Broaddus: My Top 5 Plays From The Cowboys Offense So Far This Season

FRISCO, Texas – I was honestly at a loss for what to do without an opponent to preview in the coming week. I spend the majority of my week watching tape of the next team on the Cowboys' schedule, so the bye week is a kink in my routine.

While I wait for the season to kick back into gear, I figured it might be fun to look back at this impressive start to the year. The Cowboys have won five games in a row, making some outstanding plays on both sides of the ball.

Here are five of my top plays from the Cowboys' offense so far this season, and later I'll come back with five from the defense.

Hopefully this tides us all over until the games start up again.

  • Jason Garrett took an aggressive approach in a 3-0 game in Washington. He passed up a sure field goal from Dan Bailey to go for it on fourth down – going against his typical decision-making. In the game, the Cowboys had some early success running the ball at the Redskins, so that had to be in the back of defensive coordinator Joe Barry's mind. Scott Linehan sent "13" personnel in, and the Redskins countered with a "double eagle" look, covering the Cowboys' interior three blockers. The strength of the formation was to the right with Geoff Swaim playing a wing to that side. Pre-snap, Swaim motioned from right to left, then set. At the snap, the offensive line went full flow to their left along with Ezekiel Elliott in an attempt to draw the defense to their right. Dak Prescott flashed the ball to Elliott, then pulls it away turning to his right. Swaim, running behind the line, sprinted in the opposite direction. The Redskins sold with a blitz by linebackers Will Compton and Terence Garvin, right in Prescott's face. Somehow Prescott was able to get the ball off to Swaim over the top of Compton and Garvin before he was knocked to the ground. Swaim secured the ball and advanced it 27 yards before being knocked out of bounds. It was a perfect call and execution for the situation.
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  • Dak Prescott's first career touchdown pass was a 17-yard strike to Dez Bryant against the Chicago Bears on Sunday Night Football. What was special about this play was the way Prescott was able to hold safety Chris Prosinski in the middle of the field with his eyes -- which allowed Bryant to win against Tracy Porter inside. Bryant lined up far right and turned Porter completely around on the route, which bought him the separation that he needed. Sitting in the middle of the pocket, Prescott was able to put the ball on Bryant in plenty enough time to allow him to secure it in his hands and then prepare for the blow from Prosinski. In typical Bryant fashion, especially around the goal line, he was able to split the tackles of the two Bears defenders and dive into the end zone to finish the play.
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  • I wish I had a dollar for every time I've seen Jason Witten practice a stiff arm against air when catching a pass in space. It is something that I always expect to see him execute, and against the Cincinnati Bengals he was able to do just that. Dak Prescott pre-snap saw linebackers Vontaze Burfict and Rey Maualuga line up in the "A" gaps on a blitz look. At the snap, Burfict and Maualuga dropped out of there in coverage, as Witten sprinted past them toward the middle of the field. Nickel corner Josh Shaw was left in coverage one-on-one with Witten -- but in a trailing position. Prescott pumped the ball in Ezekiel Elliott's direction, which drove Burfict and Maualuga to him and out the middle the field. With space in the middle, Prescott was able to lead Witten inside and then up the field away from Shaw. Safety Derron Smith tried to come up and tackle Witten, but instead of getting him on the ground, he took a shot to the chest as Witten gained 12 more yards.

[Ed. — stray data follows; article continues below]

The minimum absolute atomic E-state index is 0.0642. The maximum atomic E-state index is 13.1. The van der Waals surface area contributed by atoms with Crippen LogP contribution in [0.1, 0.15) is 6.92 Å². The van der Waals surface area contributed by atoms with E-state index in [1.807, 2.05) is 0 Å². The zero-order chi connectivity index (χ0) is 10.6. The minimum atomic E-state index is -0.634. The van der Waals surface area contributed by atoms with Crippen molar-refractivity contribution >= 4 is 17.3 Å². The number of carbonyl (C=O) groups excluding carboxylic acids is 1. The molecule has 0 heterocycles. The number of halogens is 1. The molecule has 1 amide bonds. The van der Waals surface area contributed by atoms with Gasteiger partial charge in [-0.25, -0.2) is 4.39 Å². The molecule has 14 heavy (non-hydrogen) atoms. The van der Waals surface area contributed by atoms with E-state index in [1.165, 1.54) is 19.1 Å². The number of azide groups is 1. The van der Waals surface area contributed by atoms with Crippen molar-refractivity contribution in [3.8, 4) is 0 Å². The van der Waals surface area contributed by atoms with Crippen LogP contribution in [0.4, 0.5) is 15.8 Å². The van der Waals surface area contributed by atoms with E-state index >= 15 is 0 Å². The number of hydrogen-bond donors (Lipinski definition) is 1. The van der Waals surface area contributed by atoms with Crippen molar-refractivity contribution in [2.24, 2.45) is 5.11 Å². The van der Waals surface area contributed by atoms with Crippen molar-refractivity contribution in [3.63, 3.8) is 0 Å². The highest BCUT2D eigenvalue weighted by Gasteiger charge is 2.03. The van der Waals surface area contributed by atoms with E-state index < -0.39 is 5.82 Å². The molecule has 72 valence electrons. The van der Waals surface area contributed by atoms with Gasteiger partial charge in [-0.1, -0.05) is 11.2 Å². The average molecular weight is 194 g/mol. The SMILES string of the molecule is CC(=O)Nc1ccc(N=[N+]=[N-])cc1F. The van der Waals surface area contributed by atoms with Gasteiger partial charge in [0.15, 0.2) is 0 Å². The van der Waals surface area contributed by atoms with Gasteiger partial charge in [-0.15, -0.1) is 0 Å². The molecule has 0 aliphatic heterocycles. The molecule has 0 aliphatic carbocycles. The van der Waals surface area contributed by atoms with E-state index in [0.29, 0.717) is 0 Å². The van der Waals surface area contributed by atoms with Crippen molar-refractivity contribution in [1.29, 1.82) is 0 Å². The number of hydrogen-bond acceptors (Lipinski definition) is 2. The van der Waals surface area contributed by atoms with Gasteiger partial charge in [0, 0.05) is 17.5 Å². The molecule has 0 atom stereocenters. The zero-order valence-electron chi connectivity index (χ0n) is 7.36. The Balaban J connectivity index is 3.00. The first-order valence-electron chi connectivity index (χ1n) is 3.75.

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  • Of the many traits that Ezekiel Elliott has as running back, my favorite one is his ability to finish runs. Whether that run is six or 60 yards, he is going to find a way to get everything he can out of it. His long touchdown run against the Bengals reminded me of those runs while he was at Ohio State where he just exploded through the hole and left everyone in his wake. First off, I loved the play design. From the trap block by Geoff Swaim, to the arc release by Jason Witten to take Vontaze Burfict and George IIoka out of the box. When Zack Martin and Doug Free were able to secure their down blocks, there was a perfect lane for Elliott to hit and he did just that untouched.
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  • Brice Butler is capable of making big plays down the field, and it was a shame that he was only able to convert one of those two long throws in Green Bay. His 20-yard reception for a touchdown against the Packers was really more difficult than it appeared when I saw it the first time. Like his touchdown reception in San Francisco, he didn't have much room to work with. For him to adjust to the ball in flight and get both feet down, all before going out of bounds, is a credit to him. Dak Prescott was going his direction the entire time and Butler rewarded him for the pass he threw. What was also impressive about the play was that Prescott let the ball fly before Butler was able to gain separation on cornerback LaDarius Gunter. They were shoulder to shoulder off the ball, then the final 10 yards Butler was able to gain two yards of separation and that was the difference in the play.
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